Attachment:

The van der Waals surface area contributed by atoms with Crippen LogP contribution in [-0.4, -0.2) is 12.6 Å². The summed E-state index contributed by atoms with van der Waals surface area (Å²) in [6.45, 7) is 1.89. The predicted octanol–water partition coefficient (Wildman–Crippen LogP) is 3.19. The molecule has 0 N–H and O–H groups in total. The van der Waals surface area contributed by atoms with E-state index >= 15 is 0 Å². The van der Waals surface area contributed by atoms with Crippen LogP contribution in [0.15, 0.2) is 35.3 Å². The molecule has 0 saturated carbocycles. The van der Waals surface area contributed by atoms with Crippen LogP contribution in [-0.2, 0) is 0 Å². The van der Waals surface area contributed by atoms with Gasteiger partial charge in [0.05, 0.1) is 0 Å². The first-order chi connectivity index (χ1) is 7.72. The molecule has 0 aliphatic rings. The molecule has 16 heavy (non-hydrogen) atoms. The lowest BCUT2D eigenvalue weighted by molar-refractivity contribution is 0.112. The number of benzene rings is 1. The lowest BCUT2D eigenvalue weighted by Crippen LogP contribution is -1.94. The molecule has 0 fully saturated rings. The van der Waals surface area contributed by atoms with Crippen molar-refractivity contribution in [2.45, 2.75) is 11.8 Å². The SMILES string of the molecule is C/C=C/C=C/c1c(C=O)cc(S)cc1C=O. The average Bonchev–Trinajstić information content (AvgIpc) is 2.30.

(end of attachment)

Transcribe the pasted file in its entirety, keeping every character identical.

The van der Waals surface area contributed by atoms with Crippen LogP contribution in [-0.4, -0.2) is 12.6 Å². The summed E-state index contributed by atoms with van der Waals surface area (Å²) in [6.45, 7) is 1.89. The predicted octanol–water partition coefficient (Wildman–Crippen LogP) is 3.19. The molecule has 0 N–H and O–H groups in total. The van der Waals surface area contributed by atoms with E-state index >= 15 is 0 Å². The van der Waals surface area contributed by atoms with Crippen LogP contribution in [0.15, 0.2) is 35.3 Å². The molecule has 0 saturated carbocycles. The van der Waals surface area contributed by atoms with Crippen LogP contribution in [-0.2, 0) is 0 Å². The van der Waals surface area contributed by atoms with Gasteiger partial charge in [0.05, 0.1) is 0 Å². The first-order chi connectivity index (χ1) is 7.72. The molecule has 0 aliphatic rings. The molecule has 16 heavy (non-hydrogen) atoms. The lowest BCUT2D eigenvalue weighted by molar-refractivity contribution is 0.112. The number of benzene rings is 1. The lowest BCUT2D eigenvalue weighted by Crippen LogP contribution is -1.94. The molecule has 0 fully saturated rings. The van der Waals surface area contributed by atoms with Crippen molar-refractivity contribution in [2.45, 2.75) is 11.8 Å². The SMILES string of the molecule is C/C=C/C=C/c1c(C=O)cc(S)cc1C=O. The average Bonchev–Trinajstić information content (AvgIpc) is 2.30.